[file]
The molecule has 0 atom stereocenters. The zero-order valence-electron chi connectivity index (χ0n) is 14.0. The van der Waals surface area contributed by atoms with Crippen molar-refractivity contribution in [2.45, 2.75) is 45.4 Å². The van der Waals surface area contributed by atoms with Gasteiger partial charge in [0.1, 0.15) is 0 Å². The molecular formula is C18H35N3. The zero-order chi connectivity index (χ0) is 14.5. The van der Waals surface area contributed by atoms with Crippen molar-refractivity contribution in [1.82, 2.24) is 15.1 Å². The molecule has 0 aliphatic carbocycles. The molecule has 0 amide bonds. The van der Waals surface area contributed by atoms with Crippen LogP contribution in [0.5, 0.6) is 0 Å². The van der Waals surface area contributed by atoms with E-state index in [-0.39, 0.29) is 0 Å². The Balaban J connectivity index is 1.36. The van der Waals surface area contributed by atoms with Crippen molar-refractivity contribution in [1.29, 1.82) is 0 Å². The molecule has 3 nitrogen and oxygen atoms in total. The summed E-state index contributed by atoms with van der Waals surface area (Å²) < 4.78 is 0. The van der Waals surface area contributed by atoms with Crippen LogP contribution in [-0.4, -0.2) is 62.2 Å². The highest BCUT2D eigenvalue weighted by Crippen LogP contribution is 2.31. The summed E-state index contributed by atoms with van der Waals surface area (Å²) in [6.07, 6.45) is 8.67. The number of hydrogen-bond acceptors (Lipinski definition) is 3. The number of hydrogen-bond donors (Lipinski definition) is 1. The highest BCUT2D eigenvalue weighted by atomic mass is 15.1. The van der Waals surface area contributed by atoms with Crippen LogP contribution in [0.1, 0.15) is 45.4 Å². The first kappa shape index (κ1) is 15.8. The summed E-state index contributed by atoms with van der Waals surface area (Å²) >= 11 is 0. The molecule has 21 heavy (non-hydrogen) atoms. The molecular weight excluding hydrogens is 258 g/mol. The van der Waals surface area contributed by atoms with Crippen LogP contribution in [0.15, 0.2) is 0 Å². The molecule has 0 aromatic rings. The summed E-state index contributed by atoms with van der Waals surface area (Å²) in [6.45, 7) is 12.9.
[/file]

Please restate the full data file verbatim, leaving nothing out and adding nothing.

The molecule has 0 atom stereocenters. The zero-order valence-electron chi connectivity index (χ0n) is 14.0. The van der Waals surface area contributed by atoms with Crippen molar-refractivity contribution in [2.45, 2.75) is 45.4 Å². The van der Waals surface area contributed by atoms with Gasteiger partial charge in [0.1, 0.15) is 0 Å². The molecular formula is C18H35N3. The zero-order chi connectivity index (χ0) is 14.5. The van der Waals surface area contributed by atoms with Crippen molar-refractivity contribution in [1.82, 2.24) is 15.1 Å². The molecule has 0 aliphatic carbocycles. The molecule has 0 amide bonds. The van der Waals surface area contributed by atoms with Crippen LogP contribution in [0.5, 0.6) is 0 Å². The van der Waals surface area contributed by atoms with E-state index in [-0.39, 0.29) is 0 Å². The Balaban J connectivity index is 1.36. The van der Waals surface area contributed by atoms with Crippen molar-refractivity contribution in [1.29, 1.82) is 0 Å². The molecule has 3 nitrogen and oxygen atoms in total. The summed E-state index contributed by atoms with van der Waals surface area (Å²) < 4.78 is 0. The van der Waals surface area contributed by atoms with Crippen LogP contribution in [-0.4, -0.2) is 62.2 Å². The highest BCUT2D eigenvalue weighted by Crippen LogP contribution is 2.31. The summed E-state index contributed by atoms with van der Waals surface area (Å²) in [6.07, 6.45) is 8.67. The number of hydrogen-bond acceptors (Lipinski definition) is 3. The number of hydrogen-bond donors (Lipinski definition) is 1. The highest BCUT2D eigenvalue weighted by atomic mass is 15.1. The van der Waals surface area contributed by atoms with Crippen LogP contribution in [0.1, 0.15) is 45.4 Å². The first kappa shape index (κ1) is 15.8. The summed E-state index contributed by atoms with van der Waals surface area (Å²) >= 11 is 0. The molecule has 21 heavy (non-hydrogen) atoms. The molecular weight excluding hydrogens is 258 g/mol. The van der Waals surface area contributed by atoms with Crippen LogP contribution in [0.15, 0.2) is 0 Å². The molecule has 0 aromatic rings. The summed E-state index contributed by atoms with van der Waals surface area (Å²) in [6.45, 7) is 12.9.